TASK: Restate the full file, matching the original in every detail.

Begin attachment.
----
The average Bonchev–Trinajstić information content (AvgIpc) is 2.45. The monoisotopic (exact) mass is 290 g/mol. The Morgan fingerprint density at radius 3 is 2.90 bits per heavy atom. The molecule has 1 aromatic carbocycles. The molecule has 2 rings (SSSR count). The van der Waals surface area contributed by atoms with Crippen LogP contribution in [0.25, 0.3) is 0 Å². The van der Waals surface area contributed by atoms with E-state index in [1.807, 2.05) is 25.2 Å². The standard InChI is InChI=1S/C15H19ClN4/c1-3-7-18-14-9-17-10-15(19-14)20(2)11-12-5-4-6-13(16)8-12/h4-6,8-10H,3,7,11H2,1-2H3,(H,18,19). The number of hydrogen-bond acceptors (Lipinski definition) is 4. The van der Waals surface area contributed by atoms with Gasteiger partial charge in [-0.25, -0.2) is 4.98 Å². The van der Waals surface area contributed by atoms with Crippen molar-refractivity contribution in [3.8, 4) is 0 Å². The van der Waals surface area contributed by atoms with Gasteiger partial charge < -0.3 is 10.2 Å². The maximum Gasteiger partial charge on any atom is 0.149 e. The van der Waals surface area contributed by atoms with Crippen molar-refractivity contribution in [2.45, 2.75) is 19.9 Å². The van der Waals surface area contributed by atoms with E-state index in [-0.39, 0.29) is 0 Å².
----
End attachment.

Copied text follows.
The average Bonchev–Trinajstić information content (AvgIpc) is 2.45. The monoisotopic (exact) mass is 290 g/mol. The Morgan fingerprint density at radius 3 is 2.90 bits per heavy atom. The molecule has 1 aromatic carbocycles. The molecule has 2 rings (SSSR count). The van der Waals surface area contributed by atoms with Crippen LogP contribution in [0.25, 0.3) is 0 Å². The van der Waals surface area contributed by atoms with E-state index in [1.807, 2.05) is 25.2 Å². The standard InChI is InChI=1S/C15H19ClN4/c1-3-7-18-14-9-17-10-15(19-14)20(2)11-12-5-4-6-13(16)8-12/h4-6,8-10H,3,7,11H2,1-2H3,(H,18,19). The number of hydrogen-bond acceptors (Lipinski definition) is 4. The van der Waals surface area contributed by atoms with Gasteiger partial charge in [-0.25, -0.2) is 4.98 Å². The van der Waals surface area contributed by atoms with Crippen molar-refractivity contribution in [3.8, 4) is 0 Å². The van der Waals surface area contributed by atoms with Gasteiger partial charge < -0.3 is 10.2 Å². The maximum Gasteiger partial charge on any atom is 0.149 e. The van der Waals surface area contributed by atoms with Crippen molar-refractivity contribution in [2.45, 2.75) is 19.9 Å². The van der Waals surface area contributed by atoms with E-state index in [-0.39, 0.29) is 0 Å².